“It’s not that they [lenders] don’t want to drop rates. It’s that they don’t have the capacity to fulfill that mortgage request right now, on the refis especially.” – Jeff Taylor, Partner at Digital Risk
Mortgage professionals aren’t hurting for work. According to Sarah Paynter of Yahoo! Finance the mortgage boom has left lenders and brokers hiring more staff to meet the demand. “Nonbank mortgage bankers’ and brokers’ payrolls were up 9% in July from last year…Detroit-based lender Quicken Loans hired 4,000 new employees during the pandemic, and United Shore plans to hire a total of almost 1,500.”
Mortgages are still a booming business as lending volumes continue to climb. According to Kathleen Howley of Housing Wire, “Fannie Mae, the world’s largest mortgage financier, said mortgage lending this year probably will reach an all-time high of $3.9 trillion. The dollar-volume record will be boosted by $2.4 trillion in refinancings, the highest level since 2003, and more than double the level seen in 2019.”
Indeed, Brad Finkelstein of National Mortgage News reports on the Fannie Mae news, noting that the economic recovery is slowing, but housing continues to be a bright spot. The Fed isn’t raising rates, and consumers are taking the opportunity to refinance.
Source: National Mortgage News
Why zoning is so important
Affordability is top of mind these days with limited supply and rising home prices. In my home town of Ottawa, Canada, the city is finally exploring upzoning that would immediately create thousands of opportunities for additional units in lots across the city.
Tim McDonnell of Quartz writes an excellent analysis piece on the California wildfires, and how zoning can help or hurt that state’s recovery. McDonnell explains very eloquently that “overly restrictive zoning laws in urban areas—for example, 75% of residential land in Los Angeles and 94% in San Jose is restricted to detached single-family homes—are a primary cause of the state’s affordable housing shortage, the nation’s worst. That in turn fuels lower-cost development in the fire-vulnerable areas where cities abut forests.” 👏👏👏👏👏
From the San Jose Spotlight last week, they report that California’s refusal to allow new housing developments and to allow people to live closer to work is pushing residents into sweltering fire-prone inland communities. Don’t even get me started on the negatives of super-commuting either.
Yaël Ossowski of Charlotte’s Queen City Nerve promotes a YIMBY—Yes In My Backyard—message as a way to solve affordable housing in that city. According to Ossowski, YIMBYism “is a social movement that unites progressives on the left and free-market libertarians on the right. It advocates pro-development and pro-density policies, and sees a lack of housing supply as a major cause of unaffordable rents, as well as zoning laws that restrict growth.” More 👏👏.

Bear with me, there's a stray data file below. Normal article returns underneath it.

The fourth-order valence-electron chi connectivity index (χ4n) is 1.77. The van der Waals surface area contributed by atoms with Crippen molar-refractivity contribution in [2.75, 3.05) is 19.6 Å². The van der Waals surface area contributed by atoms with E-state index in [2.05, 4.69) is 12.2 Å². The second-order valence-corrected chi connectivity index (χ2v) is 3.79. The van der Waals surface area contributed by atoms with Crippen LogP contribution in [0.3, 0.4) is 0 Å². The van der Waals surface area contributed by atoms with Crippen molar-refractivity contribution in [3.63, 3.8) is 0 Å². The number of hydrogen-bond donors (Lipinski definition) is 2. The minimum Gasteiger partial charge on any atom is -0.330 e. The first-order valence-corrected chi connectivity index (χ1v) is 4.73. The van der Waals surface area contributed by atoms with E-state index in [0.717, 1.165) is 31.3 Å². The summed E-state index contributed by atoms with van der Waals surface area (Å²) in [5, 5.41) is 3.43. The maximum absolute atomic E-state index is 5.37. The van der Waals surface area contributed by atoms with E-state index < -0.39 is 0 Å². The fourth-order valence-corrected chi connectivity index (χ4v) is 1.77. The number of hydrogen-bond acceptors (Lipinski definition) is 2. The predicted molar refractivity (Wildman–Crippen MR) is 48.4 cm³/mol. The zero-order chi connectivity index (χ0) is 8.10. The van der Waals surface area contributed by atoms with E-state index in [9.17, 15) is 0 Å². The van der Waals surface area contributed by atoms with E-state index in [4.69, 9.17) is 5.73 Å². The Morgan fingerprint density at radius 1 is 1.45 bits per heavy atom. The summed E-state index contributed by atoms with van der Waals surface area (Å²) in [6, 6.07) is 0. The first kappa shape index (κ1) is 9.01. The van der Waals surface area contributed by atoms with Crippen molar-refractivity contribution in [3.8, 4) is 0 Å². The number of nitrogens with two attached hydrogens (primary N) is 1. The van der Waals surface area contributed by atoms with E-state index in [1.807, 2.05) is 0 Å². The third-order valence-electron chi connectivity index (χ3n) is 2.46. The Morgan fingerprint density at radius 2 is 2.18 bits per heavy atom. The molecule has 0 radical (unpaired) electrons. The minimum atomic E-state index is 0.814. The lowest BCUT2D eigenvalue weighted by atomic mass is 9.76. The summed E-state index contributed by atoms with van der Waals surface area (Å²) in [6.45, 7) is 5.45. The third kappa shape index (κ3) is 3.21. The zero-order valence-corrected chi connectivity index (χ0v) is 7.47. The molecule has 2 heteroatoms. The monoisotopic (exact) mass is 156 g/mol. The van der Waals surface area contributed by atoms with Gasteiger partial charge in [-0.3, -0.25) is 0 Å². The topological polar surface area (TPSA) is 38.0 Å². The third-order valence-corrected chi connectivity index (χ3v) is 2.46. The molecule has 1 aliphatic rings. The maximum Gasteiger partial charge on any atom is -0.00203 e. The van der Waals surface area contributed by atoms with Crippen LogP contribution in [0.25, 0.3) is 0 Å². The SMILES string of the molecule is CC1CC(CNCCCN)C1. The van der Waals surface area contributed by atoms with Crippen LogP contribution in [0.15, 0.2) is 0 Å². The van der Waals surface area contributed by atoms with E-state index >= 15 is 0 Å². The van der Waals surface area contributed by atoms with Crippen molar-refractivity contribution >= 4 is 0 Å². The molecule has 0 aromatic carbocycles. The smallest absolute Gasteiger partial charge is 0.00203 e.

The big migration: An update
I’ve written extensively here and elsewhere on how COVID-19 fast-tracked demographic trends such as remote work and a migration to smaller towns and cities. Although this won’t be an immediate and dramatic shift, it will be a long-term trend and there is no stopping it.
Marie Patino of Bloomberg pours cold water on the thesis that people are moving from cities en masse, noting that yes—some major cities are experiencing an exodus—but others are seeing a net increase. Moving is down overall as well, according to Patino, when compared to last year.
In Las Vegas specifically, new Redfin data shows that in Q2 2020, “46.3% of Redfin.com users searching for homes in the Las Vegas area were from out of state, making it the third most popular destination for people looking to move to a different part of the country.”
Stripe also continued the trend of major companies seeking to move employees out of expensive major cities. According to The Real Deal, Stripe is offering employees $20,000 to move out of cities including San Francisco, New York, and Seattle, as well as take a 10% salary cut. Decisions, decisions.
Couple all this with Bill Lyons’ excellent Forbes piece titled, Moving Away From The Big Cities Is Not A New Trend, It’s An Ongoing Shift. More 👏 in this one as well: “It’s important for those of us in the real estate industry to recognize the difference between a shift and a trend because, while trends come and go, major shifts have long-lasting impacts on our future. The question is, what are you going to do to capitalize on it?”